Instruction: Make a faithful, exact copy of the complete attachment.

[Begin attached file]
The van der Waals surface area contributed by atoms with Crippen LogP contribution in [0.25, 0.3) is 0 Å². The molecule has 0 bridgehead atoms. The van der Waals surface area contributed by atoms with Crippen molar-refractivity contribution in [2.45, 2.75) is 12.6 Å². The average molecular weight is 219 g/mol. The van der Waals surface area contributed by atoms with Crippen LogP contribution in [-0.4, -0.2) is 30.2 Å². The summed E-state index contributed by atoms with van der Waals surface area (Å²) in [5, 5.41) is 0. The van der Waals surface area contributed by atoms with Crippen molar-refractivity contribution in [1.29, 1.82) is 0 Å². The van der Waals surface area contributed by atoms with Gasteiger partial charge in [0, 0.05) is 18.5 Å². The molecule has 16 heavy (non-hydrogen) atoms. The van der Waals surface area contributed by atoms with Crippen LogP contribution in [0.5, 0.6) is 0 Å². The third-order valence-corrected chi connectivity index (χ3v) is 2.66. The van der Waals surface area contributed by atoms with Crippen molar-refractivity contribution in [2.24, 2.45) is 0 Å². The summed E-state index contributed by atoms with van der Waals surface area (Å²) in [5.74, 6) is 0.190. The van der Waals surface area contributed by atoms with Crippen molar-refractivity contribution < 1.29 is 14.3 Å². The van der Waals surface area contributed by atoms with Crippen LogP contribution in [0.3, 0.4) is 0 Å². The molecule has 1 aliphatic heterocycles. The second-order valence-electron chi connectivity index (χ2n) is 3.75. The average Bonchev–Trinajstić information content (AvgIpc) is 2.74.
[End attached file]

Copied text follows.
The van der Waals surface area contributed by atoms with Crippen LogP contribution in [0.25, 0.3) is 0 Å². The molecule has 0 bridgehead atoms. The van der Waals surface area contributed by atoms with Crippen molar-refractivity contribution in [2.45, 2.75) is 12.6 Å². The average molecular weight is 219 g/mol. The van der Waals surface area contributed by atoms with Crippen LogP contribution in [-0.4, -0.2) is 30.2 Å². The summed E-state index contributed by atoms with van der Waals surface area (Å²) in [5, 5.41) is 0. The van der Waals surface area contributed by atoms with Crippen molar-refractivity contribution in [1.29, 1.82) is 0 Å². The van der Waals surface area contributed by atoms with Gasteiger partial charge in [0, 0.05) is 18.5 Å². The molecule has 16 heavy (non-hydrogen) atoms. The van der Waals surface area contributed by atoms with Crippen LogP contribution in [0.5, 0.6) is 0 Å². The third-order valence-corrected chi connectivity index (χ3v) is 2.66. The van der Waals surface area contributed by atoms with Crippen molar-refractivity contribution in [2.24, 2.45) is 0 Å². The summed E-state index contributed by atoms with van der Waals surface area (Å²) in [5.74, 6) is 0.190. The van der Waals surface area contributed by atoms with Crippen molar-refractivity contribution < 1.29 is 14.3 Å². The van der Waals surface area contributed by atoms with Crippen LogP contribution in [0.3, 0.4) is 0 Å². The molecule has 1 aliphatic heterocycles. The second-order valence-electron chi connectivity index (χ2n) is 3.75. The average Bonchev–Trinajstić information content (AvgIpc) is 2.74.